Time for another trip to Skeptical Science... Archived Message
Posted by Ian M on July 18, 2022, 3:57 pm, in reply to "Re: Eamonn Holmes on GB News: People will be 'disappointed if this record in temperatures isn't broken'"
Global warming is increasing the risk of heatwaves
What the science says...
Global warming is increasing the frequency, duration and intensity of heatwaves.
Heatwaves have happened before
"Australia has always had extreme heat, droughts, bushfire and flooding rains... Whatever is the extent of global warming and any human contribution to climate change, exaggerating the 2013 heatwave is just another green lie which will blow up in all our faces." (Miranda Devine)
Global warming is causing more frequent heatwaves. Record-breaking temperatures are already happening five times more often than they would without any human-caused global warming. This means that there is an 80% chance that any monthly heat record today is due to human-caused global warming.
Figure 1: Likelihood of heat records compared to those expected in a world without global warming.
What will heatwaves be like in the future? If we continue to rely heavily on fossil fuels, extreme heatwaves will become the norm across most of the world by the late 21st century. However, if we take major steps to reduce human greenhouse gas emissions, the number of extreme heatwaves will stabilize after 2040. Either way, we will see more heatwaves, but how much more depends on us.
However, the growing risk from heatwaves is ignored by some who argue that heatwaves have happened in the past, hence current heatwaves must be natural. This line of argument is logically flawed, using a logical fallacy called a non sequitur (Latin for 'it does not follow'). This is a fallacy where your starting statement does not lead to your conclusion. For example, this is like arguing that people have died of cancer long before cigarettes were invented, hence smoking can't cause cancer.
The longer we continue to rely on fossil fuels and the higher our greenhouse gas emissions, the more extreme heat we'll lock in. If we manage to take serious action to reduce our greenhouse gas emissions, we can limit global warming to a level where extreme heat events will become more commonplace, but we can manage to adapt to.
Basic rebuttal written by John Cook
Update July 2015:
Here is a related lecture-video from Denial101x - Making Sense of Climate Science Denial
Heathrow had 16 consecutive days over 30 °C (86 °F) from 23 June to 8 July and for 15 consecutive days from 23 June to 7 July temperatures reached 32.2 °C (90 °F) somewhere in England. Furthermore, five days saw temperatures exceed 35 °C (95 °F). On 28 June, temperatures reached 35.6 °C (96.1 °F) in Southampton, the highest June temperature recorded in the UK. The hottest day of all was 3 July, with temperatures reaching 35.9 °C (96.6 °F) in Cheltenham.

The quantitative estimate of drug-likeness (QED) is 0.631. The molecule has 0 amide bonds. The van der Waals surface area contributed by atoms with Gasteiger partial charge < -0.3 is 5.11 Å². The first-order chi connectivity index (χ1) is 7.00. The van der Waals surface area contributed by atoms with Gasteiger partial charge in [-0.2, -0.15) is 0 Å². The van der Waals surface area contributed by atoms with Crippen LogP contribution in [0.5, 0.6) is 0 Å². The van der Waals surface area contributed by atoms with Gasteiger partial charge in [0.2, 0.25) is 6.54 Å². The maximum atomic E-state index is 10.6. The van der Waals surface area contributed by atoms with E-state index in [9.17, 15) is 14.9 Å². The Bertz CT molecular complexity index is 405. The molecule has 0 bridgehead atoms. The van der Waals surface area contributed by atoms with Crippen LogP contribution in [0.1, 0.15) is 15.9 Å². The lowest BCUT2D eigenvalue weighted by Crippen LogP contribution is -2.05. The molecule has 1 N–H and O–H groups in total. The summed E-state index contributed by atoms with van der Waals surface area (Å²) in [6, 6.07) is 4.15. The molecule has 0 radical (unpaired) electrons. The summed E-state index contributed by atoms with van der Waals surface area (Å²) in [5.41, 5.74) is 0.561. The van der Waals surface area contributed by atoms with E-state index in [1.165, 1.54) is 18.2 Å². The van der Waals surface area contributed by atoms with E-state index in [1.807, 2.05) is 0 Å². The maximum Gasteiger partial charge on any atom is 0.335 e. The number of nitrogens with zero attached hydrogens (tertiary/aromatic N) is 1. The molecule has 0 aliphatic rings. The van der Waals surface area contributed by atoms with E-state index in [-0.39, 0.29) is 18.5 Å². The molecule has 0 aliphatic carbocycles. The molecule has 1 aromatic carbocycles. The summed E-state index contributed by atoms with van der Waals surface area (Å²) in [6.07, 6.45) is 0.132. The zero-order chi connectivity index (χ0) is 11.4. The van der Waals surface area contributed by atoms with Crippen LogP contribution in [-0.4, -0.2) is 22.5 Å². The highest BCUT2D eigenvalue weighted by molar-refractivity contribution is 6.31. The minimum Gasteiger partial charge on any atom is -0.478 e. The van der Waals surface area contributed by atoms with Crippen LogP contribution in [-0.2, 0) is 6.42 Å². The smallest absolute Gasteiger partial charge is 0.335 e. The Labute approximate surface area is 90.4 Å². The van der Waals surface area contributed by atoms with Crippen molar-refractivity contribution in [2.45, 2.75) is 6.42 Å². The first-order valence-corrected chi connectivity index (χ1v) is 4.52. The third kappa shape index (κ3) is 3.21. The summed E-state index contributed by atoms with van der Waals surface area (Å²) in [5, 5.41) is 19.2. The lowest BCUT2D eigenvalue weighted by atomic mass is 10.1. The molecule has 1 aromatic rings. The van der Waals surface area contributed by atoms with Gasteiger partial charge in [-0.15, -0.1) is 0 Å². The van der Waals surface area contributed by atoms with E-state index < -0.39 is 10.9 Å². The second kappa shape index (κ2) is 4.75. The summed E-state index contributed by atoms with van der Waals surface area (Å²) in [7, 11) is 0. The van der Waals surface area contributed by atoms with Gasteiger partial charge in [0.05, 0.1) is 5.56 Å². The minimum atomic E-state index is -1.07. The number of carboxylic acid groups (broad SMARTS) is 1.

The great drought was due to a very long dry period. The summer and autumn of 1975 were very dry, and the winter of 1975–76 was exceptionally dry, as was the spring of 1976; indeed, some months during this period had no rain at all in some areas (citation needed).
The drought was at its most severe in August 1976 and in response Parliament passed the Drought Act 1976 to ration water. Parts of the south west went 45 days without any rain in July and August. As the hot and dry weather continued, devastating heath and forest fires broke out in parts of Southern England. 50,000 trees were destroyed at Hurn Forest in Dorset. Crops were badly hit, with £500 million worth of crops failing. Food prices subsequently increased by 12%.
In the last week of August 1976, days after Denis Howell was appointed 'Minister for Drought', severe thunderstorms brought rain to some places for the first time in weeks. September and October 1976 were both very wet months, bringing to an end the great drought of 1975–1976.
In the Central England Temperature series, 1976 is the hottest summer for more than 350 years. The average temperature over the whole summer (June, July, August) was 17.77 °C (63.99 °F), compared to the average for the unusually warm years between 2001–2008 of 16.30 °C (61.34 °F).
The summer was so hot that it is embedded in the national psyche, with subsequent heatwaves in 1995, 1997, 2003, 2006, 2018, 2020 and 2022, all using 1976 as a benchmark.
Something odd about all those later heatwaves clustered in such a short space of time, can't quite put my finger on why...
Amazing how people can grasp at any shoddy piece of reasoning to avoid a conclusion they don't like. They'll be coming out with the same tired old bullshit when temps hit 50, I'm sure.